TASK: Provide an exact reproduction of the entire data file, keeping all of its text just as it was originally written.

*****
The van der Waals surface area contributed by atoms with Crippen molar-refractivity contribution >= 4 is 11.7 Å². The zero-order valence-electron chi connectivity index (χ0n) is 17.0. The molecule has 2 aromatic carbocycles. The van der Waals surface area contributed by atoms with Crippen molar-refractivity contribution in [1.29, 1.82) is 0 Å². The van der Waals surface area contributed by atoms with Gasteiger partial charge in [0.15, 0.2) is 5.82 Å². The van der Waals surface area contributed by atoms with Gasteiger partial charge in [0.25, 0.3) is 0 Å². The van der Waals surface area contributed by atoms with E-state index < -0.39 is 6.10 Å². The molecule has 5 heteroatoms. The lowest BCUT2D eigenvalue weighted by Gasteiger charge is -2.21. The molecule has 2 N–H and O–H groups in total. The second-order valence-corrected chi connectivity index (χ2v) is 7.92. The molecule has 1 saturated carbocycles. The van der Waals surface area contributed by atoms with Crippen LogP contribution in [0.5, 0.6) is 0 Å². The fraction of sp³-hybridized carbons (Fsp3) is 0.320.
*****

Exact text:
The van der Waals surface area contributed by atoms with Crippen molar-refractivity contribution >= 4 is 11.7 Å². The zero-order valence-electron chi connectivity index (χ0n) is 17.0. The molecule has 2 aromatic carbocycles. The van der Waals surface area contributed by atoms with Crippen molar-refractivity contribution in [1.29, 1.82) is 0 Å². The van der Waals surface area contributed by atoms with Gasteiger partial charge in [0.15, 0.2) is 5.82 Å². The van der Waals surface area contributed by atoms with Gasteiger partial charge in [0.25, 0.3) is 0 Å². The van der Waals surface area contributed by atoms with E-state index < -0.39 is 6.10 Å². The molecule has 5 heteroatoms. The lowest BCUT2D eigenvalue weighted by Gasteiger charge is -2.21. The molecule has 2 N–H and O–H groups in total. The second-order valence-corrected chi connectivity index (χ2v) is 7.92. The molecule has 1 saturated carbocycles. The van der Waals surface area contributed by atoms with Crippen LogP contribution in [0.5, 0.6) is 0 Å². The fraction of sp³-hybridized carbons (Fsp3) is 0.320.